Fredag — 9 Februari 2018

11:30 — Klarabiograf

Two films by Luke Fowler:
Electro-Pythagoras (a portrait of Martin Bartlett) [45mins, 2017]
Pilgrimage from Scattered Points [44 mins, 2006]

Klarabiograf, Kulturhuset Stadsteatern. Sergels Torg 3, 111 57 Stockholm  map

tickets: 100 SEK / 80 SEK (students/fylkingen medlemmer)
festival pass: 550 SEK (sold out!)

19:30 — Fylkingen

Sean McCann — New Music for Public Ensemble
Leila Bordreuil / Zach Rowden
Nicole Mitchell Black Earth Ensemble

Fylkingen Logo
Fylkingen. Torkelknutssonsgatan 2, Stockholm 104 62  map
Doors: 19:30 / Starts: 20:00

advance tickets: 220 SEK (general entry) / 180 SEK (students/fylkingen medlemmer)
door tickets: 250 SEK / 200 SEK
festival pass: 550 SEK
(sold out!)

Artist Information

Luke Fowler

Electric Pythagoras

With Electro-Pythagorus: A Portrait of Martin Bartlett Luke Fowler pays tribute to the work and musical ideas of Martin Bartlett (1939-93) a proudly gay Canadian composer who during the 1970s and 1980s pioneered the use of the ‘microcomputer’. Bartlett is hardly recognised, never mind canonised, in cultural life. He researched intimate relationships with technology and was particularly interested in handmade electronics where, as he states in one of his performances: “the intimacy of handcraftedness softens the technological anonymity creating individual difference making each instrument a topography of uncertainties with which we become acquainted through practice’.

‘Pilgrimage from Scattered Points’ is a film about the English composer Cornelius Cardew (1936-1981) and The Scratch Orchestra (1968-73). Cornelius Cardew formed the orchestra with Michael Parsons and Howard Skempton in 1968 and published their draft constitution in “The Musical Times” in June 1969. The constitution set out the framework, which would dominate the orchestra’s musical work for the first half of its existence. It proposed a fluid community where students, office workers, amateur musicians and some professional composers would gather together for performance, music making and edification.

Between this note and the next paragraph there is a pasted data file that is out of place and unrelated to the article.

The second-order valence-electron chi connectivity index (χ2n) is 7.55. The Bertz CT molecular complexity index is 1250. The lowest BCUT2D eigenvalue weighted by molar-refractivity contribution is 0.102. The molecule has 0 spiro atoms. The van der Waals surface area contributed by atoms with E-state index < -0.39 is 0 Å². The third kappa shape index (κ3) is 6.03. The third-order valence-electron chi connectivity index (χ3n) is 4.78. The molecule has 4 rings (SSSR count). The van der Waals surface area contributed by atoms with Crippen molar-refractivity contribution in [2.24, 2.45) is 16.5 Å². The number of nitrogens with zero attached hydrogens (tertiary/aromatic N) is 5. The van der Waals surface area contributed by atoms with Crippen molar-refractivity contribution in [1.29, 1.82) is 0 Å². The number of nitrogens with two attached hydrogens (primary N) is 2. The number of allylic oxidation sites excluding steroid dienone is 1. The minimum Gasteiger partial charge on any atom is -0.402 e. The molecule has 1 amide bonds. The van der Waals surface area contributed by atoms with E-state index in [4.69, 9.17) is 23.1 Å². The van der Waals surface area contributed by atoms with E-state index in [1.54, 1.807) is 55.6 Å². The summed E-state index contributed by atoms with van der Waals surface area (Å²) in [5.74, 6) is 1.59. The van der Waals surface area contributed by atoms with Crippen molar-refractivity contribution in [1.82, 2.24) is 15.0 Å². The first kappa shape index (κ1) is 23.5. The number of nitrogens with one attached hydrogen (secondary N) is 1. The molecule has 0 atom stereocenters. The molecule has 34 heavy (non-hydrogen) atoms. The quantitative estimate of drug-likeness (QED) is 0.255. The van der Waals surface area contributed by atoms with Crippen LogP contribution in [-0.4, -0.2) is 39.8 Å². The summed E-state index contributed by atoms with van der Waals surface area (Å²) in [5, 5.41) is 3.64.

Sean McCann. New music for public ensemble.

McCann was born in California in 1988 in a small beach town called Goleta. He now resides in Los Angeles. He has been publishing albums since 2007, utilising an array of instruments including violin, piano, & voice. His first fully realised album, Music for Private Ensemble (2013), found the artist multi-tracking and performing dozens of layers of instruments and sounds to form a one-man-orchestra. The logical followup album, Music for Public Ensemble (2016), lassoed in 30 other musicians to join and puzzle together a 2xLP of lush chamber works, choral pieces, & text-sound compositions.

For this performance, McCann will present a new work for a nine-piece ensemble including:

Sean McCann, voice & tapes
Johan Arrias, Clarinet
Leila Bordreuil, Cello
Christer Bothén, Bass Clarinet
Ville Bromander, Double Bass
Sarah Davachi, Piano
Anna Lindal, Violin
Marie Sjåvik, Voice
Mariam Wallentin, Voice

Leila Bordreuil / Zach Rowden

Bordreuil/Rowden is Leila Bordreuil (US/FR) on cello and Zach Rowden (US) on contrabass. This duo acts as a culmination of the players diverse influences, ranging from harsh noise to spectral music and everything in between. Bordreuil/Rowden focuses on the abstract sonic possibilities of their respective instruments through extended technique and creative amplification methods, with a fierceness that takes forms as varied as grating noise-scapes and and low tranquil drones. They released Hollow, their debut album, on the excellent No Rent Records in May 2017, and have been extensively touring the US and Europe since then. For fans of Morton Feldman and Hijokaidan alike.